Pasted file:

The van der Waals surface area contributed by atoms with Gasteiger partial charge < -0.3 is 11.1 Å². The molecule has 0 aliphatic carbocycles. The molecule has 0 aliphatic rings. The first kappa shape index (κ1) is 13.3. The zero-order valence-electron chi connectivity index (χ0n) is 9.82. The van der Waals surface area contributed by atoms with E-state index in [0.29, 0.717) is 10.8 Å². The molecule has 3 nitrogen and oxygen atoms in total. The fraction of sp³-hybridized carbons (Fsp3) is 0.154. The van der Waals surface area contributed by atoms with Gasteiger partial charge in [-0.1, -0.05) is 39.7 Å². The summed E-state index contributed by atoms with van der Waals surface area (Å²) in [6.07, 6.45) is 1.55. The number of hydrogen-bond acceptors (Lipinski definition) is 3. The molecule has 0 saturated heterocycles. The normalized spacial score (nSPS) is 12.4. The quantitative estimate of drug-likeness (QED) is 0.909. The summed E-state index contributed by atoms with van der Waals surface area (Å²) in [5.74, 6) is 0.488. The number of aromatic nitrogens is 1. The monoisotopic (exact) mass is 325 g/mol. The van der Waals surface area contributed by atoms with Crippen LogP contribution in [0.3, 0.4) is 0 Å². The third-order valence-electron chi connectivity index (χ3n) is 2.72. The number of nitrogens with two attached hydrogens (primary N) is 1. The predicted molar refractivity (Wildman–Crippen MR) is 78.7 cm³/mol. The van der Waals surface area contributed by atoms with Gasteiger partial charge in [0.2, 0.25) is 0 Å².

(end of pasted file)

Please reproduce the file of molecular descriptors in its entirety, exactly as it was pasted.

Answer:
The van der Waals surface area contributed by atoms with Gasteiger partial charge < -0.3 is 11.1 Å². The molecule has 0 aliphatic carbocycles. The molecule has 0 aliphatic rings. The first kappa shape index (κ1) is 13.3. The zero-order valence-electron chi connectivity index (χ0n) is 9.82. The van der Waals surface area contributed by atoms with E-state index in [0.29, 0.717) is 10.8 Å². The molecule has 3 nitrogen and oxygen atoms in total. The fraction of sp³-hybridized carbons (Fsp3) is 0.154. The van der Waals surface area contributed by atoms with Gasteiger partial charge in [-0.1, -0.05) is 39.7 Å². The summed E-state index contributed by atoms with van der Waals surface area (Å²) in [6.07, 6.45) is 1.55. The number of hydrogen-bond acceptors (Lipinski definition) is 3. The molecule has 0 saturated heterocycles. The normalized spacial score (nSPS) is 12.4. The quantitative estimate of drug-likeness (QED) is 0.909. The summed E-state index contributed by atoms with van der Waals surface area (Å²) in [5.74, 6) is 0.488. The number of aromatic nitrogens is 1. The monoisotopic (exact) mass is 325 g/mol. The van der Waals surface area contributed by atoms with Crippen LogP contribution in [0.3, 0.4) is 0 Å². The third-order valence-electron chi connectivity index (χ3n) is 2.72. The number of nitrogens with two attached hydrogens (primary N) is 1. The predicted molar refractivity (Wildman–Crippen MR) is 78.7 cm³/mol. The van der Waals surface area contributed by atoms with Gasteiger partial charge in [0.2, 0.25) is 0 Å².